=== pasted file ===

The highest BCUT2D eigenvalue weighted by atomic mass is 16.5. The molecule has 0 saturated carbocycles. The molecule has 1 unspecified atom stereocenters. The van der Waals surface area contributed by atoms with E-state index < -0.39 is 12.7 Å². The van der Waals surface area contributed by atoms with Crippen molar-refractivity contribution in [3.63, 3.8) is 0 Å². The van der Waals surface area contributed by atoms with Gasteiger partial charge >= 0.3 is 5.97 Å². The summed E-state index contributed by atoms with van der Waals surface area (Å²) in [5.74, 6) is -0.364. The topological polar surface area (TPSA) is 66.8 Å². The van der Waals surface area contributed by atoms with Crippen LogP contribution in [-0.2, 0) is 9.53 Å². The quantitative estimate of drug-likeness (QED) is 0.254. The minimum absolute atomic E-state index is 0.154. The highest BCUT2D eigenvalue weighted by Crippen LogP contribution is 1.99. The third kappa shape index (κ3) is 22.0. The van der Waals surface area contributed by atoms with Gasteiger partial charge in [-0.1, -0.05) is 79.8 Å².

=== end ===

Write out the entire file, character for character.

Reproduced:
The highest BCUT2D eigenvalue weighted by atomic mass is 16.5. The molecule has 0 saturated carbocycles. The molecule has 1 unspecified atom stereocenters. The van der Waals surface area contributed by atoms with E-state index < -0.39 is 12.7 Å². The van der Waals surface area contributed by atoms with Crippen molar-refractivity contribution in [3.63, 3.8) is 0 Å². The van der Waals surface area contributed by atoms with Gasteiger partial charge >= 0.3 is 5.97 Å². The summed E-state index contributed by atoms with van der Waals surface area (Å²) in [5.74, 6) is -0.364. The topological polar surface area (TPSA) is 66.8 Å². The van der Waals surface area contributed by atoms with Crippen LogP contribution in [-0.2, 0) is 9.53 Å². The quantitative estimate of drug-likeness (QED) is 0.254. The minimum absolute atomic E-state index is 0.154. The highest BCUT2D eigenvalue weighted by Crippen LogP contribution is 1.99. The third kappa shape index (κ3) is 22.0. The van der Waals surface area contributed by atoms with Gasteiger partial charge in [-0.1, -0.05) is 79.8 Å².